To restore a culture of equity savings, there is an urgent need for educational material that redresses the balance between ownership and trading in an engaging and informative way. There is an important gap in the material available for personal finance education today ..

Ethica - The Ethical Finance Game

An education for sustainable development resource about personal financial management.

Exploring the social and environmental impact of personal banking, investments and businesses.

Helping players make more responsible and ethical decisions when managing their money.

Ethica -The Ethical Finance Game is an educational board and role-play game. It lets players assume the roles of bank customers, investment bankers or co-operative business entrepreneurs with money to save, invest and loan.

Over the last two years SustEd has worked with several organisations in other European countries that specialise in financial education and approaches to ethical finance education. The educational board and role-play game, called Ethica -The Ethical Finance Game, is an educational board and role-play game. It is freely downloadable.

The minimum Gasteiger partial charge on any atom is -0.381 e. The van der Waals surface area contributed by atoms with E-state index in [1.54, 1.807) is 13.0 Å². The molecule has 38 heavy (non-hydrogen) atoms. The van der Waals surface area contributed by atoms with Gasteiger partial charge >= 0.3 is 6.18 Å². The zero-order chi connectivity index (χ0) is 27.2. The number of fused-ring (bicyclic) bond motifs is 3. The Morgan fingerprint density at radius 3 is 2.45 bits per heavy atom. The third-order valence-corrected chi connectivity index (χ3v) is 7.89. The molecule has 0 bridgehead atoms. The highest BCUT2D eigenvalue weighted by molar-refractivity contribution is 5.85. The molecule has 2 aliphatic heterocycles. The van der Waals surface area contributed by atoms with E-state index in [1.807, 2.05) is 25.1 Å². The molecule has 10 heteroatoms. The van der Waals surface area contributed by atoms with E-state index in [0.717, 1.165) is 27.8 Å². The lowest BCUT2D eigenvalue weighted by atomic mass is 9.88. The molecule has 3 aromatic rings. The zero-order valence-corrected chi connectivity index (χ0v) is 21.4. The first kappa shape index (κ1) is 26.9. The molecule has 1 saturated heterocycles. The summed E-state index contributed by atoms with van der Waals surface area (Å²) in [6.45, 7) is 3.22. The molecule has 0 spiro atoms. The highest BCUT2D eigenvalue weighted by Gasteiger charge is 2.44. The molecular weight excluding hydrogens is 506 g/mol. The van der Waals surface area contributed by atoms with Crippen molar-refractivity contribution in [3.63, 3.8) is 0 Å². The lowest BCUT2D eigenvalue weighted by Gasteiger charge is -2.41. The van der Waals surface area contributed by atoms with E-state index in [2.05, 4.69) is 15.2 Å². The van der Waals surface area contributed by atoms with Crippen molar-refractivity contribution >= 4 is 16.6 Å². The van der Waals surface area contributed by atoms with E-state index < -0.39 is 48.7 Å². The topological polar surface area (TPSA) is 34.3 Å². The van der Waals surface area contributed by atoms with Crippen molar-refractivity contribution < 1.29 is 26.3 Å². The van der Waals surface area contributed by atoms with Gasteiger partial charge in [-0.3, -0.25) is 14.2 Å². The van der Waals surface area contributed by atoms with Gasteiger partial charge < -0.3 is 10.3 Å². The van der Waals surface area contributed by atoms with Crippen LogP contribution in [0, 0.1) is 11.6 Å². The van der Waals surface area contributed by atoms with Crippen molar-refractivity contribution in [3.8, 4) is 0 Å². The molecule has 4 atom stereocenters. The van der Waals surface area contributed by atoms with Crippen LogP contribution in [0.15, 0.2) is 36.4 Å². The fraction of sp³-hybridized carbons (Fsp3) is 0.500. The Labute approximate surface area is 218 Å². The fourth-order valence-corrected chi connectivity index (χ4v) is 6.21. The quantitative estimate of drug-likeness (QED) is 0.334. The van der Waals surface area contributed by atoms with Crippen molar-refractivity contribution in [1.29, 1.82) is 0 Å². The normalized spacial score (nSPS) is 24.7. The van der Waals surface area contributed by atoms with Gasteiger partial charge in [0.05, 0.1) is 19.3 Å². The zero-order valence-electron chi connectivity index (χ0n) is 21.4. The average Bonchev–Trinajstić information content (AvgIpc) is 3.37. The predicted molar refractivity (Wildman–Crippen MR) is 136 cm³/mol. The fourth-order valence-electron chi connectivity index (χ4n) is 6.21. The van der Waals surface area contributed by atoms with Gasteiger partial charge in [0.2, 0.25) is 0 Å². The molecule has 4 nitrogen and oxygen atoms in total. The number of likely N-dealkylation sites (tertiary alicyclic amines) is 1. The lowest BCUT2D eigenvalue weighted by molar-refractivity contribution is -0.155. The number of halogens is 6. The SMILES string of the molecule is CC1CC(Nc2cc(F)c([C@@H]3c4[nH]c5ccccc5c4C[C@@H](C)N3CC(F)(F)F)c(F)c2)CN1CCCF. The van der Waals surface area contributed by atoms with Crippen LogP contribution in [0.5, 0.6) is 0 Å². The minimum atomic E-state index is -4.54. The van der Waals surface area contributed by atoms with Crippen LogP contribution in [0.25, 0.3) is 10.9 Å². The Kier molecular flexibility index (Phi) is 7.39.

It is one of the few educational resources about ethical finance and has recently been awarded a Quality Mark by the Personal Finance Education Group. The game's focus on ethical finance education is particularly timely due to both the financial banking crisis of 2008 which is still so much in the public mind, the increasing difficulty that students have in managing their personal finances and debts, and the growing range of financial products and services on offer to young people. Our testing of the game showed that young people had an ignorance of global financial links, and a mismatch between their own values and ethics (about social and environmental issues) and those of the banks in which they invest and save their money.